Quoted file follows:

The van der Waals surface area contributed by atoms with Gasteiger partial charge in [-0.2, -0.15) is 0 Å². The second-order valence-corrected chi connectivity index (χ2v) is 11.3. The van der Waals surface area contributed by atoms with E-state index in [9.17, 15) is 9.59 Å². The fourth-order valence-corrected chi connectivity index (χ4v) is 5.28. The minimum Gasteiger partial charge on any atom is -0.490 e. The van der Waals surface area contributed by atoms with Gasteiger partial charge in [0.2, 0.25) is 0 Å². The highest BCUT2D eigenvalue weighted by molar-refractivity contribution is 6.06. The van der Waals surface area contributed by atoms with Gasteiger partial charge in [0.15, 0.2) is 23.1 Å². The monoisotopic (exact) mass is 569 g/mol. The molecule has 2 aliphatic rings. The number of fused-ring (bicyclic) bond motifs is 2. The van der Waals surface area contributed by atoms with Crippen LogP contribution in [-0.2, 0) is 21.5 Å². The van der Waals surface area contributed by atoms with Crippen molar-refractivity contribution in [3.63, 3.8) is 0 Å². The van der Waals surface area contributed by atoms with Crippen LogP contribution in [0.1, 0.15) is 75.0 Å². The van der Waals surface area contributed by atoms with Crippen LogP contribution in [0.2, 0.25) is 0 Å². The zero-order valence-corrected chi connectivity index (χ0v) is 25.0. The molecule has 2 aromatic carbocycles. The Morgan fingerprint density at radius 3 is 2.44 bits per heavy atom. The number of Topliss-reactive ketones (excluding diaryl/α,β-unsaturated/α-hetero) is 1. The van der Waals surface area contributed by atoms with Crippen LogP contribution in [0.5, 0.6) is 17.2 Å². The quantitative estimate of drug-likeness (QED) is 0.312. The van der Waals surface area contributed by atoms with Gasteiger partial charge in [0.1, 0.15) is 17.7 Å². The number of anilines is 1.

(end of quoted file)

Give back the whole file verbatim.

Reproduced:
The van der Waals surface area contributed by atoms with Gasteiger partial charge in [-0.2, -0.15) is 0 Å². The second-order valence-corrected chi connectivity index (χ2v) is 11.3. The van der Waals surface area contributed by atoms with E-state index in [9.17, 15) is 9.59 Å². The fourth-order valence-corrected chi connectivity index (χ4v) is 5.28. The minimum Gasteiger partial charge on any atom is -0.490 e. The van der Waals surface area contributed by atoms with Gasteiger partial charge in [0.2, 0.25) is 0 Å². The highest BCUT2D eigenvalue weighted by molar-refractivity contribution is 6.06. The van der Waals surface area contributed by atoms with Gasteiger partial charge in [0.15, 0.2) is 23.1 Å². The monoisotopic (exact) mass is 569 g/mol. The molecule has 2 aliphatic rings. The number of fused-ring (bicyclic) bond motifs is 2. The van der Waals surface area contributed by atoms with Crippen LogP contribution in [-0.2, 0) is 21.5 Å². The van der Waals surface area contributed by atoms with Crippen molar-refractivity contribution in [3.63, 3.8) is 0 Å². The van der Waals surface area contributed by atoms with Crippen LogP contribution in [0.1, 0.15) is 75.0 Å². The van der Waals surface area contributed by atoms with Crippen LogP contribution in [0.2, 0.25) is 0 Å². The zero-order valence-corrected chi connectivity index (χ0v) is 25.0. The molecule has 2 aromatic carbocycles. The Morgan fingerprint density at radius 3 is 2.44 bits per heavy atom. The number of Topliss-reactive ketones (excluding diaryl/α,β-unsaturated/α-hetero) is 1. The van der Waals surface area contributed by atoms with Crippen LogP contribution in [0.5, 0.6) is 17.2 Å². The quantitative estimate of drug-likeness (QED) is 0.312. The van der Waals surface area contributed by atoms with Gasteiger partial charge in [0.1, 0.15) is 17.7 Å². The number of anilines is 1.